Townies continue surprising boys' soccer season

EPHS enters final few weeks one point shy of Division I playoff bid

By Mike Rego
Posted 10/11/22

EAST PROVIDENCE — It’s been a bit of a different season off the pitch for the East Providence High School boys’ soccer team so far in 2022, but the Townies continue to post the same …

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Townies continue surprising boys' soccer season

EPHS enters final few weeks one point shy of Division I playoff bid

Posted

EAST PROVIDENCE — It’s been a bit of a different season off the pitch for the East Providence High School boys’ soccer team so far in 2022, but the Townies continue to post the same kind of results that have made them one of the more consistent playoff programs in Division I the last several years.

East Providence closed last week with a 2-1, come-from-behind win over visiting Central Falls Saturday afternoon, Oct. 8, at Townie Stadium. The locals improved to 3-3-3 and with 12 points in the league table, just one shy of reaching the minimum number required (13) to secure a bid into next month’s state championship tournament.

Senior Andrew Jackson, wearing the captain’s arm band for the contest, was involved in both of East Providence’s goals. His long through-ball from just over midfield, admittedly intended for another teammate, found the foot of Pedro Sousa, who calmly slid a shot under the on-rushing C.F. keeper to tie the score at one in the 44th minute.

Jackson then scored off a free kick from the left wing just outside of the Warriors’ 18-yard box after the visitors were called for a foul in the 53rd minute.

The second tally was just enough for keeper Nick Bento and the EPHS backline, which fended off only one more real threat by C.F. on consecutive shots in the 65th minute. Bento, who finished the game with five saves, gave up what was a soft goal to the visitors early in the first half when he fumbled the initial shot and allowed the rebound to get past.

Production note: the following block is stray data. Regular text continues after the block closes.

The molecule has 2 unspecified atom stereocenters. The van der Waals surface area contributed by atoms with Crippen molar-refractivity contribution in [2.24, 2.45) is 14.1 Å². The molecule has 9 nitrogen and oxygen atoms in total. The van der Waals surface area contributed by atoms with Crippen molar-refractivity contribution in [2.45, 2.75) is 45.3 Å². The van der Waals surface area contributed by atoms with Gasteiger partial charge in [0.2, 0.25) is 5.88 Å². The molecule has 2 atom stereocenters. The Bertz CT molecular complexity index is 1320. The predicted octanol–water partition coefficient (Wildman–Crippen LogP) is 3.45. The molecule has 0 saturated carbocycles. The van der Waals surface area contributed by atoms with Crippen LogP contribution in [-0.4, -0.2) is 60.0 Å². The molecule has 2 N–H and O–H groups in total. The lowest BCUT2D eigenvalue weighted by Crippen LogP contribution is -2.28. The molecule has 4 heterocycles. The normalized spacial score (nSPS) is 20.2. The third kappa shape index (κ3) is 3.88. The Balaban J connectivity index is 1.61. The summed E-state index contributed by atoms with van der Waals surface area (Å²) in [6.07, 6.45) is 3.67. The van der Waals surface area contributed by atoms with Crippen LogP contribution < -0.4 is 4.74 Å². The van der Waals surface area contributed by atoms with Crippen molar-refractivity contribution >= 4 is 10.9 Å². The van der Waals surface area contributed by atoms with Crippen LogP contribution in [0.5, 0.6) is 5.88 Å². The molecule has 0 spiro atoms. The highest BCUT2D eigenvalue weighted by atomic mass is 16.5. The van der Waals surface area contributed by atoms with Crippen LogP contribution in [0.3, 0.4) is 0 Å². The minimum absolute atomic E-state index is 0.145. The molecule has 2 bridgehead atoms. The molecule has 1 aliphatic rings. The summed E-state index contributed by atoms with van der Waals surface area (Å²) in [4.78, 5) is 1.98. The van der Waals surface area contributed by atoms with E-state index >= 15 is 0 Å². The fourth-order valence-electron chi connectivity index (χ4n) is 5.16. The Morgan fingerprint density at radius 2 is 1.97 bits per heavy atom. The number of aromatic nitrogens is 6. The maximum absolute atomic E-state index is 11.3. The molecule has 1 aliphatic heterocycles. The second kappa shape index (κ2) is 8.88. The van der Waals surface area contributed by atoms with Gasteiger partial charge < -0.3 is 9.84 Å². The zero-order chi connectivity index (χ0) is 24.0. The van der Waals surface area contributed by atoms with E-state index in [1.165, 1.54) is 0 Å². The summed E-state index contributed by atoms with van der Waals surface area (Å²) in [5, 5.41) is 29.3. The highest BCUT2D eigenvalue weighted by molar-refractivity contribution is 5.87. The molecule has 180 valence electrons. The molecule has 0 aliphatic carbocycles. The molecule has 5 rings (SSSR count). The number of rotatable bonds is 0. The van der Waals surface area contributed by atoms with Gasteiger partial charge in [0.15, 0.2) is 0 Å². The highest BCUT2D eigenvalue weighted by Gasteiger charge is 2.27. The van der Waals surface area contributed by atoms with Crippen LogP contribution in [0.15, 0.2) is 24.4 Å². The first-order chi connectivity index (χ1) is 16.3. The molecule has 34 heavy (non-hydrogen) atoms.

“We started off a little flat,” said Jackson, who added he and his mates heeded the halftime words of head coach Tony Vieira to offer up a better effort over the final 40 minutes. “A couple of guys started working more in the second half and the rest of the team followed.”

Of his assist, he continued, “I meant to get to Ryan Paiva, but I mishit it and it ended up working out,” adding of his goal, “my original plan was to find the open guy at the top of the box, but one of the coaches kinda gave it away, so I went to hit it on goal and it worked out for me.”

The Townies entered this week with five outings left on their regular season schedule, including what Vieira called two “winnable” games against Cumberland, October 12, and at Classical in Providence on October 14. They then stay on the road for games October 19 and 24 in Lincoln and Barrington before ending their slate at home against rival LaSalle on October 26.

On where his team sits on the D-I table entering the final weeks of the regular season, Vieira said, “I would say 3-3-3 its about where I thought we would be looking at the schedule at the beginning of the season with what other teams had coming back and with our situation. I think most people looked at us, considering what happened to us and thought it was going to be disastrous, but I knew the quality of the guys we still had and some of the younger guys have stepped up.”